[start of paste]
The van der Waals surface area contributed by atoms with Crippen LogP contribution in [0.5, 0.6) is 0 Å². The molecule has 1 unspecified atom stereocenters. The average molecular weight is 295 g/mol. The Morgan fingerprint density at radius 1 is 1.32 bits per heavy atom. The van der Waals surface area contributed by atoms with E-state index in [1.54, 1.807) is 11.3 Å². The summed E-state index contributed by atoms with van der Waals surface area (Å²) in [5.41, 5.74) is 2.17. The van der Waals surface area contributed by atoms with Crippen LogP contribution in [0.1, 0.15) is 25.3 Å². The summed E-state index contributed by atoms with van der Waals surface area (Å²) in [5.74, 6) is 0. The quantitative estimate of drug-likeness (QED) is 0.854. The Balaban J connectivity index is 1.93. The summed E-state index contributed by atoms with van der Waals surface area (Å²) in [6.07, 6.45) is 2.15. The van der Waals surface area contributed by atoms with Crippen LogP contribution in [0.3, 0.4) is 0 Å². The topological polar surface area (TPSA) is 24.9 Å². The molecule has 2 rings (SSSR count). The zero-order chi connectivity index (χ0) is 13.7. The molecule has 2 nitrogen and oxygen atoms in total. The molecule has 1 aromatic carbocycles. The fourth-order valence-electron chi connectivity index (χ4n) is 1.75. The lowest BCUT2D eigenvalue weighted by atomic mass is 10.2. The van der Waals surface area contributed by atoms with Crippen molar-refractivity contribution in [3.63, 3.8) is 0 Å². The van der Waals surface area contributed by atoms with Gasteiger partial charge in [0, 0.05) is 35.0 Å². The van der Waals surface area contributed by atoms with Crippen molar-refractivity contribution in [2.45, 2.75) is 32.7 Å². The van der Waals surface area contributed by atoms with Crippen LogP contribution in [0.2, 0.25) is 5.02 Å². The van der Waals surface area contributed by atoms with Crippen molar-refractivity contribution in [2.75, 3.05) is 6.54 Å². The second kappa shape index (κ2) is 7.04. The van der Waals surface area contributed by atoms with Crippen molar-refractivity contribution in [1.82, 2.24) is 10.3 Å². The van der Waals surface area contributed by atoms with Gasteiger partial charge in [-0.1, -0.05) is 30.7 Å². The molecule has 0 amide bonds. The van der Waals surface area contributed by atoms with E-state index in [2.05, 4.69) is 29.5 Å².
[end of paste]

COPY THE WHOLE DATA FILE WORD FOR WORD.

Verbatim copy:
The van der Waals surface area contributed by atoms with Crippen LogP contribution in [0.5, 0.6) is 0 Å². The molecule has 1 unspecified atom stereocenters. The average molecular weight is 295 g/mol. The Morgan fingerprint density at radius 1 is 1.32 bits per heavy atom. The van der Waals surface area contributed by atoms with E-state index in [1.54, 1.807) is 11.3 Å². The summed E-state index contributed by atoms with van der Waals surface area (Å²) in [5.41, 5.74) is 2.17. The van der Waals surface area contributed by atoms with Crippen LogP contribution in [0.1, 0.15) is 25.3 Å². The summed E-state index contributed by atoms with van der Waals surface area (Å²) in [5.74, 6) is 0. The quantitative estimate of drug-likeness (QED) is 0.854. The Balaban J connectivity index is 1.93. The summed E-state index contributed by atoms with van der Waals surface area (Å²) in [6.07, 6.45) is 2.15. The van der Waals surface area contributed by atoms with Crippen LogP contribution in [0.3, 0.4) is 0 Å². The topological polar surface area (TPSA) is 24.9 Å². The molecule has 2 rings (SSSR count). The zero-order chi connectivity index (χ0) is 13.7. The molecule has 2 nitrogen and oxygen atoms in total. The molecule has 1 aromatic carbocycles. The fourth-order valence-electron chi connectivity index (χ4n) is 1.75. The lowest BCUT2D eigenvalue weighted by atomic mass is 10.2. The van der Waals surface area contributed by atoms with Crippen molar-refractivity contribution in [3.63, 3.8) is 0 Å². The van der Waals surface area contributed by atoms with Gasteiger partial charge in [0, 0.05) is 35.0 Å². The van der Waals surface area contributed by atoms with Crippen molar-refractivity contribution in [2.45, 2.75) is 32.7 Å². The van der Waals surface area contributed by atoms with Crippen LogP contribution in [0.2, 0.25) is 5.02 Å². The van der Waals surface area contributed by atoms with Crippen molar-refractivity contribution in [2.75, 3.05) is 6.54 Å². The second kappa shape index (κ2) is 7.04. The van der Waals surface area contributed by atoms with Crippen molar-refractivity contribution in [1.82, 2.24) is 10.3 Å². The van der Waals surface area contributed by atoms with Gasteiger partial charge in [-0.1, -0.05) is 30.7 Å². The molecule has 0 amide bonds. The van der Waals surface area contributed by atoms with E-state index in [2.05, 4.69) is 29.5 Å².